See a bee swarm? Relax!
Honey bees are generally very docile while swarming. They are swarming because they are looking for a temporary spot to gather while scout bees fly out to find their new, permanent home. Swarms usually only stay in this temporary location for a few hours to a few days.
2023 Swarm List
If you think you may need a swarm removed, contact a beekeeper in your area to see if they can help! Click HERE for the list.
But if you do come in contact with a swarm, please do not try to disrupt it or spray the bees! If you would like them removed, contact a beekeeper from our 2023 Swarm Removal List. Gather detailed information about the swarm before you call such as:
What is the ADDRESS of where it is located? How BIG is it?
Is the swarm OUTSIDE or INSIDE something? HOW LONG has it been there? What is the swarm located ON/IN?
These types of questions will help the beekeeper arrive prepared and with the correct equipment. Additionally, photos showing the swarm and immediate surrounding area are very helpful to the beekeeper.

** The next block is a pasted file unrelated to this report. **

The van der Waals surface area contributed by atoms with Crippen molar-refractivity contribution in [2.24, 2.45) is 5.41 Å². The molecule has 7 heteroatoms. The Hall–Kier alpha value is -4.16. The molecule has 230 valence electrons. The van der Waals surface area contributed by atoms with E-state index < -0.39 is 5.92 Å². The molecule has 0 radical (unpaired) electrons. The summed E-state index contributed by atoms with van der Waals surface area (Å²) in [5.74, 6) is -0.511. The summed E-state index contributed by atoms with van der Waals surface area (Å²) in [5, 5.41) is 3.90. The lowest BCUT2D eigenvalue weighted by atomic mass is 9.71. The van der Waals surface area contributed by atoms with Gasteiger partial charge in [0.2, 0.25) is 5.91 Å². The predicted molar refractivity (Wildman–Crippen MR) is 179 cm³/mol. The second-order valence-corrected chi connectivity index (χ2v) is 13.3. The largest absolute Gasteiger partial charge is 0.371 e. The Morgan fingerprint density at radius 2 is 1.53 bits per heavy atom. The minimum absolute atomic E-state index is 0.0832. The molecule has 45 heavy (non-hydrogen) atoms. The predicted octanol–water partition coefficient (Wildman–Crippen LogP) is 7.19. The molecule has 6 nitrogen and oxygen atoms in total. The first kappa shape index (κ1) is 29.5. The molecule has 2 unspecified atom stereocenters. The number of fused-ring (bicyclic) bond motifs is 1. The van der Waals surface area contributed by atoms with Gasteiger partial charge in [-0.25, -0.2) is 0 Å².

Are you sure it's a Honey Bee?
Telling the difference between a honey bee and a yellow jacket can be confusing, but we are here to help!
*Please Note: OCBA beekeepers will only remove honey bees*
Honey bees are fuzzy with a dull off-yellow color like amber or golden brown along with alternating black stripes.
Yellow jackets are very bright yellow with a slender body and a predominately black shiny base.
Honey bees nest in hidden locations or in man-made box hives.
Yellow jackets can nest in the ground, in holes or up in high places such as under a roof line on a building.
Honey bees are typically gentle and only sting when they feel threatened and only sting once.
Yellow jackets are territorial and can therefore be very aggressive and even sting multiple times.
Hey beekeepers! Need your information updated or removed from the Swarm List? Email OCbeeks@gmail.com